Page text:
Thursday 15 October 2015

FL20151011 - Into the east

The longest day so far in this season’s reconnaissance flights.

We had a very ambitious trip planned to circumnavigate the Badia region, the Panhandle, or what I like to refer to as the “black basalt desert’. The furthest point of our flight is the air base at Ruweishid, some 116 nm from Amman; a place we have come to grudgingly love over the years.

The trip involved three re-fuellings and well over the 70 sites scheduled were photographed; the pilots were two of the best in that we flew higher than is normal (as most helicopter pilot like to fly low) and responded perfectly to our needs, orbiting the sites as directed.

We started the day photographing a site that we had been informed was targeted in what can only be described as a mindless act - a huge scoop taken out of the side of Qasr Mushash by heavy machinery. This is a site we have photographed many times, and seeing it so altered after surviving so many years at the mercy of the elements (it is directly alongside a wadi) is such a shame. We are informed that the Department of Antiquities has been informed of the damage and we hope the site is successfully stabilised.
Qasr Mushash, with the offending gouge clearly evident.
We have done many trips in this region but today we targeted areas in the northern sector as we had not flown so often here (but we had to stay at least 10 nm from the borders). What struck me was that there were a number of small rectangular features and collapsed stone piles in this area; there is of course a plethora of wheels and circular enclosures as well as our favourite “kite” sites, draping the basalt landscape. These rectangular and other structures, which we are told should be referred to as ghurra huts, are most likely to date from the Early Bronze Age.
A cluster of 'Ghurra Huts' in the landscape.
There were places which were particularly important or notable. One was what we loosely referred to as a hillfort; it looks to be fortified – there are clear double faced walls, and it is clearly in a defensible location on a hill top or ridge of basalt. But what is its history, or prehistory? We were accompanied on the flight by Bernd Müller-Neuhof, (of the DAI) who had supplied most of the targets for the day. He plans to visit this site next April and discover more about it.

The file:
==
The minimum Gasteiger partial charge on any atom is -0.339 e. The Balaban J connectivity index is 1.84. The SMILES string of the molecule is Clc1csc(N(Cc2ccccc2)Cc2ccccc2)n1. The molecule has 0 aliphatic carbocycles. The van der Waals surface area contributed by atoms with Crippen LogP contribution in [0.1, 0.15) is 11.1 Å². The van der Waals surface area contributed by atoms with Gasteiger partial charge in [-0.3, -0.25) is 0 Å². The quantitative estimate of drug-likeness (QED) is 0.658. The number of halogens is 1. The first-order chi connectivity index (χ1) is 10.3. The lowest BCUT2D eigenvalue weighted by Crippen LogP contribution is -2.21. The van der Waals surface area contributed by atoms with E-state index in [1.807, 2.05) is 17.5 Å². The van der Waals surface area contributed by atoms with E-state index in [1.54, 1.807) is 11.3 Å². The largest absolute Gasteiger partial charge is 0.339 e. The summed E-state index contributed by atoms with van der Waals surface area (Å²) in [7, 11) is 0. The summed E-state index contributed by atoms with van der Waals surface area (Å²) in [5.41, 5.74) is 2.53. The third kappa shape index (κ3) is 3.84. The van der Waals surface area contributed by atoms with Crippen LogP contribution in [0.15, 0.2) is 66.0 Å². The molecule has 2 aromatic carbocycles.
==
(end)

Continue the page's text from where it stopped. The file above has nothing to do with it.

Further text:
The fortified 'hill fort'.
The other striking place was what looked to me like a remnant of a small volcano, with 70% of its caldera still intact, or possibly the edge of a basalt flow masquerading as such. Two kites use the outer edges of the caldera slopes at the point where the tails merge to form a narrow neck before the head. The sites obviously made the most of the hill and slope (presumably for hunting). Again this is not a place that has been explored but I am beginning to think a field trip out there next year would be very useful and rewarding.
Two kites flanking and using the geology of the basalt landscape.
The logistics of these longer trips means re-fuelling at numerous different places, the furthest away being Ruweishid; this always adds spice to our day with a variety of cups or glasses of tea or coffee with the local squadrons, and we have learnt to bring our own supply of food too. Starting at seven in the morning and finishing the flying at around two o’clock in the afternoon is a severe test of stamina if there isn’t some nourishment and liquid intake.

Even though our day was long, we had intended to photograph further sites in the south of the Panhandle for the Jebel Qurma Project, but sadly this could not be achieved. There is always next season, إن شاء الله (Insha'Allah).
The flight team for FL20151011.
Although tired after such a long day it is also very stimulating (and rewarding) to have seen such interesting and often unrecorded archaeological landscapes. We hope that future research can enlighten us as to the nature and origins of these sites in this most dramatic, and now barren, place.

No comments:

Post a Comment

Note: only a member of this blog may post a comment.